Now, the design of the cross wasn’t completely random. As we have seen, the Teutonic Order colonised Eastern Prussia back in the 11th and 12th century – and the Hohenzollerns had to thank their ancestor Grand Master Albrecht for the hereditary possession of these territories. The Iron Cross was more or less a copy of the cross Teutonic Knights bore back then. Decorations of cast iron were something new during the early 19th century, but it wasn’t purely limited to military decorations. During this period women exchanged their silver and gold jewellery for the so-called Eisenschmuck, or Berlin Iron. The King put it fittingly in 1813 – while the Napoleonic wars were waging on: “It was a “time of iron” where only “iron and determination” would ensure Prussia’s victory.”
The King went so far that awarding any other military decorations during the Napoleonic wars were halted. The iron cross thus became a symbol for the era and the German campaign. Following the defeat of Napoleon, the Iron Cross was incorporated into all Prussian flags and ensigns. It truly became a Prussian symbol, or rather, it was reemphasised as a symbol. There were three grades of the cross: the Grosskreuz for commanders, and the first and second class for personal courage during battle. The first class could be sewn onto a uniform while the second class could be worn with a black ribbon bar with silver lines.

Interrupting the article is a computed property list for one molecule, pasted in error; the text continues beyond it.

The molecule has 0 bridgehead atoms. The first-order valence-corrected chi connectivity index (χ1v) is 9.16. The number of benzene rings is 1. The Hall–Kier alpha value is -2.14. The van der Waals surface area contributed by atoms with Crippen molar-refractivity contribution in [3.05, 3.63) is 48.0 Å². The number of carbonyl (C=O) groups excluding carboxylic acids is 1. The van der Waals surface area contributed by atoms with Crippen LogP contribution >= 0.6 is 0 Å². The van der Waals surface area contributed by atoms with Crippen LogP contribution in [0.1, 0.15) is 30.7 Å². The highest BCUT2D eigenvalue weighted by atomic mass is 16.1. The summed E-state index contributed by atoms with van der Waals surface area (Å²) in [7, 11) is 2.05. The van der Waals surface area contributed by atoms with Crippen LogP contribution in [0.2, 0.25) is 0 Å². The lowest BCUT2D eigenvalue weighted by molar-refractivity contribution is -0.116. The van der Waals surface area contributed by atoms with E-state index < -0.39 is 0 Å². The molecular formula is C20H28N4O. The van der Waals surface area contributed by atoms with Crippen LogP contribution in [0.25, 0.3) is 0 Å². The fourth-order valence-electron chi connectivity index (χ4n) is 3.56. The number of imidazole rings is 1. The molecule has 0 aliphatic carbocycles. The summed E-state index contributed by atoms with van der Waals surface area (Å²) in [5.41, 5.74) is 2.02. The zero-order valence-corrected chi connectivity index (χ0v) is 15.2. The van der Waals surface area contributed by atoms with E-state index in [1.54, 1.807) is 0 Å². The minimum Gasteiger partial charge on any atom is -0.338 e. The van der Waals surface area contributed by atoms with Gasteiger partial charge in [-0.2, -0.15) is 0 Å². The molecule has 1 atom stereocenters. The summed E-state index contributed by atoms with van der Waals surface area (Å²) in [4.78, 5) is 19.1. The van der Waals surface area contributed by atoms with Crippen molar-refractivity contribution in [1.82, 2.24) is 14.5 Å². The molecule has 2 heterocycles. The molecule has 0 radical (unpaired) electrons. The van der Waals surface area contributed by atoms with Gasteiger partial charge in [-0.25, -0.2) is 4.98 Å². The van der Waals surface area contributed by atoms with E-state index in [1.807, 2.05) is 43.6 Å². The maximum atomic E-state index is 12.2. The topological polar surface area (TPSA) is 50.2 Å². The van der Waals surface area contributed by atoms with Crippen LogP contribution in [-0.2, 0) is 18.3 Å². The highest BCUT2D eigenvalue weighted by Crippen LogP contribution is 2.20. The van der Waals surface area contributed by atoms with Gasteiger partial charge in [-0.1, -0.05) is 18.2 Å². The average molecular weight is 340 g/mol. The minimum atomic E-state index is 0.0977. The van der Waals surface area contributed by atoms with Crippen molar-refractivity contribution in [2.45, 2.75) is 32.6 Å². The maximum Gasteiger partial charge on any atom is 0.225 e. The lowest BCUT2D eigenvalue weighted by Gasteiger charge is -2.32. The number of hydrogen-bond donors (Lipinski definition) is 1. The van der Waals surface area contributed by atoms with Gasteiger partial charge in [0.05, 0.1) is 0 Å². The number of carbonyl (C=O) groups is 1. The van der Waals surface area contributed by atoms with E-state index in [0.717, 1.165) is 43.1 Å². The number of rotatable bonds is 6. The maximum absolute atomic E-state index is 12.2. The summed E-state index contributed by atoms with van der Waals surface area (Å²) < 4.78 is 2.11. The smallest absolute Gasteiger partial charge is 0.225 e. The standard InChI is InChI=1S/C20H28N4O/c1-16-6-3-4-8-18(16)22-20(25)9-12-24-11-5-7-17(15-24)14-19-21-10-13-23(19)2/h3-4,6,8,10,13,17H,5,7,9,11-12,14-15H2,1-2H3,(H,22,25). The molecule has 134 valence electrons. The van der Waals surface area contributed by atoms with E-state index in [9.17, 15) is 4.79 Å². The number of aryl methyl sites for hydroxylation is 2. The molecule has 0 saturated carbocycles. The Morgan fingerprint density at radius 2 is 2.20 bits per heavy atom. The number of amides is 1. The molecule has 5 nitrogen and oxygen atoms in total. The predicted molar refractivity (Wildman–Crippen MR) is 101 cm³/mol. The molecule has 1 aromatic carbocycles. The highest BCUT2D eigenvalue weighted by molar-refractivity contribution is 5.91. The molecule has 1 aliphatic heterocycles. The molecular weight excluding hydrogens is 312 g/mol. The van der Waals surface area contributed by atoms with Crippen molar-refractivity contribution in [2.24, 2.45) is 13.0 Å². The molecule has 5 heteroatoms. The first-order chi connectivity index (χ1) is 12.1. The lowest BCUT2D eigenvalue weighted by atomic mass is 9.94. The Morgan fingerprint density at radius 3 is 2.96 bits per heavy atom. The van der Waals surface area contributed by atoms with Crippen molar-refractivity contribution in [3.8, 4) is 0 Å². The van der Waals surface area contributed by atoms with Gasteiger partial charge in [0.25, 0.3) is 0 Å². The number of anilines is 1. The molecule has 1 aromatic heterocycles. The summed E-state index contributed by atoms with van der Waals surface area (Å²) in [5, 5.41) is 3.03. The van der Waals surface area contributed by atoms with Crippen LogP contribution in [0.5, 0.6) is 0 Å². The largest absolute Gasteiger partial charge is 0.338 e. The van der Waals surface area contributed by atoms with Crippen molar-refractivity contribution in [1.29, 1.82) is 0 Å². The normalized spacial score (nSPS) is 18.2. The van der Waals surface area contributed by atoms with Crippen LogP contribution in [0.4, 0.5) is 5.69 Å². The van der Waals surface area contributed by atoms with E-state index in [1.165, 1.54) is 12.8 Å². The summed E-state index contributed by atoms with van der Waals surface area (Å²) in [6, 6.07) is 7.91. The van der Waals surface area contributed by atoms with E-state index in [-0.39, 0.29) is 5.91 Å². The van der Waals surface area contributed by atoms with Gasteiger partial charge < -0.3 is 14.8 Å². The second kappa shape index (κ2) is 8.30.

The history of the Iron Cross saw three great hiatuses. Following the battle of Waterloo where Napoleon suffered his final defeat, the Iron Cross was not to be awarded until after the Franco-Prussian war that unified Germany in 1871. Interestingly enough the Iron Cross was redesigned in 1870 – the backside was unaltered but a crown was added to the side facing forward, including the initial “W”, after the Prussian King (and soon to be German emperor) Wilhelm I. Following the German unification, the cross ended up more or less forgotten again. After all, it was one of the longest periods of peace on the European continent. It was not until the outbreak of the First World War in 1914 that the decoration was revitalized.